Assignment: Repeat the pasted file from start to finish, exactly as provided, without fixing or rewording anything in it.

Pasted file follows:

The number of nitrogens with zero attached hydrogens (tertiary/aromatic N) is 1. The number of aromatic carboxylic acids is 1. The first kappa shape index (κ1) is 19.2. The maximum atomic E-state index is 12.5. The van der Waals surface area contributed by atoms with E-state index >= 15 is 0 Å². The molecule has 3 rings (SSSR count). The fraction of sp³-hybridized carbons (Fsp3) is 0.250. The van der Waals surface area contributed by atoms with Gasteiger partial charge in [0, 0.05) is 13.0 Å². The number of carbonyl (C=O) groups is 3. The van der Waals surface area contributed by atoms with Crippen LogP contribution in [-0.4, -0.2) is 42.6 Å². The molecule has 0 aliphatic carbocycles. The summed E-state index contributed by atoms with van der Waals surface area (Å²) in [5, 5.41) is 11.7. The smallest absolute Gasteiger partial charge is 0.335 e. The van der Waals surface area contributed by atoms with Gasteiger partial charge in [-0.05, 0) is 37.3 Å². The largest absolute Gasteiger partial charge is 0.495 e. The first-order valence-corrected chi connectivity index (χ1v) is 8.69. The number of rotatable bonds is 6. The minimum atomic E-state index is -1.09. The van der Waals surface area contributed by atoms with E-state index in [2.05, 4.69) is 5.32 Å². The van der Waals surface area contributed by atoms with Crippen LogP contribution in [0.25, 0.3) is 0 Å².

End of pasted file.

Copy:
The number of nitrogens with zero attached hydrogens (tertiary/aromatic N) is 1. The number of aromatic carboxylic acids is 1. The first kappa shape index (κ1) is 19.2. The maximum atomic E-state index is 12.5. The van der Waals surface area contributed by atoms with E-state index >= 15 is 0 Å². The molecule has 3 rings (SSSR count). The fraction of sp³-hybridized carbons (Fsp3) is 0.250. The van der Waals surface area contributed by atoms with Gasteiger partial charge in [0, 0.05) is 13.0 Å². The number of carbonyl (C=O) groups is 3. The van der Waals surface area contributed by atoms with Crippen LogP contribution in [-0.4, -0.2) is 42.6 Å². The molecule has 0 aliphatic carbocycles. The summed E-state index contributed by atoms with van der Waals surface area (Å²) in [5, 5.41) is 11.7. The smallest absolute Gasteiger partial charge is 0.335 e. The van der Waals surface area contributed by atoms with Gasteiger partial charge in [-0.05, 0) is 37.3 Å². The largest absolute Gasteiger partial charge is 0.495 e. The first-order valence-corrected chi connectivity index (χ1v) is 8.69. The number of rotatable bonds is 6. The minimum atomic E-state index is -1.09. The van der Waals surface area contributed by atoms with E-state index in [2.05, 4.69) is 5.32 Å². The van der Waals surface area contributed by atoms with Crippen LogP contribution in [0.25, 0.3) is 0 Å².